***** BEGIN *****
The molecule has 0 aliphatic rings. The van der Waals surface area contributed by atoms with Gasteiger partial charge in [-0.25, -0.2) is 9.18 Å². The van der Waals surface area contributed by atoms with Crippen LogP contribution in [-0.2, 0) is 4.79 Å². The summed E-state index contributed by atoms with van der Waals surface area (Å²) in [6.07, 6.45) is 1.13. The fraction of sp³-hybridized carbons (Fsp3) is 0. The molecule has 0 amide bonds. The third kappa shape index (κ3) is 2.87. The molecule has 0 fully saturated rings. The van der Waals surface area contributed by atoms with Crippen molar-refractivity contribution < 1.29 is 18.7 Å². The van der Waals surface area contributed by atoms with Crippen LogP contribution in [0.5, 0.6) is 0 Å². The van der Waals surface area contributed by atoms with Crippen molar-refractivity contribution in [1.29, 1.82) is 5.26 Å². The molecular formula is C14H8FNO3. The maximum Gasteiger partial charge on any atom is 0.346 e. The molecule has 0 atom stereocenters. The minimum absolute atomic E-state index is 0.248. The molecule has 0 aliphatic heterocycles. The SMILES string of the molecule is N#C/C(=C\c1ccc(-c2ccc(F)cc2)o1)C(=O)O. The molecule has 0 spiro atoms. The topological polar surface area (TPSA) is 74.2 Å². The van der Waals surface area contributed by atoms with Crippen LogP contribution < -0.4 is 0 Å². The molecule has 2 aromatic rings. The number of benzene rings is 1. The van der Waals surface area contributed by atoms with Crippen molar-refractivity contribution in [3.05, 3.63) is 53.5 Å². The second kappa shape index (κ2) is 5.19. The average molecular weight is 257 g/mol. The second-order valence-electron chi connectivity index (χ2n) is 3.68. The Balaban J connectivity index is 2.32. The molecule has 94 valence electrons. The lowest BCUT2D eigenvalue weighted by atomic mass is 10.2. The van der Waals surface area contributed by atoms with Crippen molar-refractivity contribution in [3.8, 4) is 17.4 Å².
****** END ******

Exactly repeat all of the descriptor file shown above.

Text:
The molecule has 0 aliphatic rings. The van der Waals surface area contributed by atoms with Gasteiger partial charge in [-0.25, -0.2) is 9.18 Å². The van der Waals surface area contributed by atoms with Crippen LogP contribution in [-0.2, 0) is 4.79 Å². The summed E-state index contributed by atoms with van der Waals surface area (Å²) in [6.07, 6.45) is 1.13. The fraction of sp³-hybridized carbons (Fsp3) is 0. The molecule has 0 amide bonds. The third kappa shape index (κ3) is 2.87. The molecule has 0 fully saturated rings. The van der Waals surface area contributed by atoms with Crippen molar-refractivity contribution < 1.29 is 18.7 Å². The van der Waals surface area contributed by atoms with Crippen LogP contribution in [0.5, 0.6) is 0 Å². The van der Waals surface area contributed by atoms with Crippen molar-refractivity contribution in [1.29, 1.82) is 5.26 Å². The molecular formula is C14H8FNO3. The maximum Gasteiger partial charge on any atom is 0.346 e. The molecule has 0 atom stereocenters. The minimum absolute atomic E-state index is 0.248. The molecule has 0 aliphatic heterocycles. The SMILES string of the molecule is N#C/C(=C\c1ccc(-c2ccc(F)cc2)o1)C(=O)O. The molecule has 0 spiro atoms. The topological polar surface area (TPSA) is 74.2 Å². The van der Waals surface area contributed by atoms with Crippen LogP contribution < -0.4 is 0 Å². The molecule has 2 aromatic rings. The number of benzene rings is 1. The van der Waals surface area contributed by atoms with Crippen molar-refractivity contribution in [3.05, 3.63) is 53.5 Å². The second kappa shape index (κ2) is 5.19. The average molecular weight is 257 g/mol. The second-order valence-electron chi connectivity index (χ2n) is 3.68. The Balaban J connectivity index is 2.32. The molecule has 94 valence electrons. The lowest BCUT2D eigenvalue weighted by atomic mass is 10.2. The van der Waals surface area contributed by atoms with Crippen molar-refractivity contribution in [3.8, 4) is 17.4 Å².